Tesla, Inc.,NASDAQ: TSLA) is closing one of its offices in San Mateo, California, laying off more than 50% of its workforce there, Wall Street Journal Reported citing those with knowledge of the matter,
The decision is part of the company’s plan to reduce the workforce to deal with rising costs. Office workers in San Mateo work on the electric vehicle giant’s advanced driver assistance system Autopilot.
The 200 people laid off include white-collar workers and hourly workers. Some of them are transferred within the company.
Meanwhile, Tesla is scheduled to release its second-quarter vehicle delivery numbers early next month.
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Last week, Credit Suisse (NYSE:CS) Analyst Dan Levy kept a Buy rating on the stock but lowered its price target to $1,000 from $1,125 (43.3% upside potential).
Levi’s expects Tesla to deliver 242,000 vehicles in the second quarter of 2022, while Street expects about 273,000 vehicles.
The analyst said: “We continue to believe our thesis that strong fundamentals should outweigh near-term challenges for Tesla such as recent growth sell-offs, production disruptions in China, semiconductor shortages and elevated inflationary pressures.”
Deutsche Bank (NYSE:DB) also lowered its estimate of vehicle deliveries for the second quarter by 65,000 to 245,000 units.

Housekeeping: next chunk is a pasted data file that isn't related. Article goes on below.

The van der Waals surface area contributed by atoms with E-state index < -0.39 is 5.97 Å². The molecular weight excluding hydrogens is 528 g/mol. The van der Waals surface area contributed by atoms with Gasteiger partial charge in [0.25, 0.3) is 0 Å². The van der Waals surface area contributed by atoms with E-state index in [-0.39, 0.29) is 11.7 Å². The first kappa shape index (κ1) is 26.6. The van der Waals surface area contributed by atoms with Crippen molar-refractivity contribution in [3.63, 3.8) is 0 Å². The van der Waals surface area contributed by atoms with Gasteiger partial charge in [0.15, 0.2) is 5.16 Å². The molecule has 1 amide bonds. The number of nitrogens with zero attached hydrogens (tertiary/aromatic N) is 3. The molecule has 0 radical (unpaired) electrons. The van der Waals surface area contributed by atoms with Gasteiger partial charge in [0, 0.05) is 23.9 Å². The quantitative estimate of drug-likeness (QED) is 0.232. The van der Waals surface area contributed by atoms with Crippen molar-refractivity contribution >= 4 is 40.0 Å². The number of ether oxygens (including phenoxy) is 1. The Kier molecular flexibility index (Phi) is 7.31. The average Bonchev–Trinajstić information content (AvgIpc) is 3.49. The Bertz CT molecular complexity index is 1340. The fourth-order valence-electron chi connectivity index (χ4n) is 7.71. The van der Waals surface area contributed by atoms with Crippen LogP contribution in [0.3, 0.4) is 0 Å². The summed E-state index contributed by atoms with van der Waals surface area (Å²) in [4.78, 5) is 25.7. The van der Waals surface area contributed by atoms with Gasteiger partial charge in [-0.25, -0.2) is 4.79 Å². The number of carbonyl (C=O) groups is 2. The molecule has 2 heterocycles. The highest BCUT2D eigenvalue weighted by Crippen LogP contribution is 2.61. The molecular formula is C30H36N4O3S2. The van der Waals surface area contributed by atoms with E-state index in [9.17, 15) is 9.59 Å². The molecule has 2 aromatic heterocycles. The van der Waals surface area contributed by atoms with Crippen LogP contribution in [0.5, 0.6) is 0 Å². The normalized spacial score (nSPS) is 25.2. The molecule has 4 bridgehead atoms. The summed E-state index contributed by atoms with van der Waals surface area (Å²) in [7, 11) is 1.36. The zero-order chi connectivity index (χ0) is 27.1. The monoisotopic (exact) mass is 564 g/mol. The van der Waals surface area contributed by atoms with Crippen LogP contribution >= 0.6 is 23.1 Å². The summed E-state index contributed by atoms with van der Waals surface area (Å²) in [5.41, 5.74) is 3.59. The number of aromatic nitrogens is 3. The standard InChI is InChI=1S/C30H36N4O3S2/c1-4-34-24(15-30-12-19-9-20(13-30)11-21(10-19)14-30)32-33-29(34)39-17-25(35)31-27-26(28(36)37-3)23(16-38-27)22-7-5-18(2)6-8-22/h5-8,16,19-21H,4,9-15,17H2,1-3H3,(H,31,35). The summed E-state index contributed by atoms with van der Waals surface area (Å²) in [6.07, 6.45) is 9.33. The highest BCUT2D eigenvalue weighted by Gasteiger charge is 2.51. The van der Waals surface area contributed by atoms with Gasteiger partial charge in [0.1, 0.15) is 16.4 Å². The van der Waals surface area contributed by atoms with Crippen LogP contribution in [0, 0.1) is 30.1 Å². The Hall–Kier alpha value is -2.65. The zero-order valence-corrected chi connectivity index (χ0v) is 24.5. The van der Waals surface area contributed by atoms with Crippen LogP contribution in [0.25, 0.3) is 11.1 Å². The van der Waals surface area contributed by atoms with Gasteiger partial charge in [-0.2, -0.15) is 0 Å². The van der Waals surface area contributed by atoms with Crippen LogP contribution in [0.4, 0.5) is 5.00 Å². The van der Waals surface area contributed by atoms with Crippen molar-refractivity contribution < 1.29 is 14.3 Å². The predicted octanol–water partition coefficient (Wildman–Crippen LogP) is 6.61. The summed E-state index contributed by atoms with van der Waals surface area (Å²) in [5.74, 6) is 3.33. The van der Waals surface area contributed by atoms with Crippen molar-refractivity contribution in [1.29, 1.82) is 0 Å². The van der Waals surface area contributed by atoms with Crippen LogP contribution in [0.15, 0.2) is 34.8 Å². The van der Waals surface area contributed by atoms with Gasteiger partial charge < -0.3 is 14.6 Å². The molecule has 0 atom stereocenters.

Deutsche Bank’s Emmanuel Rosner recently reiterated his buy rating on the TSLA with a price target of $1,125 (61.2% upside potential).
Also Morgan Stanley (NYSE:MS) Analyst Adam Jonas lowered Tesla’s estimates for the second quarter due to supply chain issues and lower volumes.
The analyst kept a buy rating on the stock and lowered the price target to $1,200 from $1,300 (72% upside potential).
Overall, the stock has a moderate buy consensus rating based on 16 buy, eight hold and six sell. The TSLA average price target of $899.86 represents a 29% upside potential from current levels. Shares are down 35.7% over the past six months.
Following Tuesday’s press release, TSLA shares fell 5% to close at $697.99. In recent weeks, the company has announced job cuts after inflicting billions of dollars in losses due to battery cell manufacturing challenges and supply chain disruptions.
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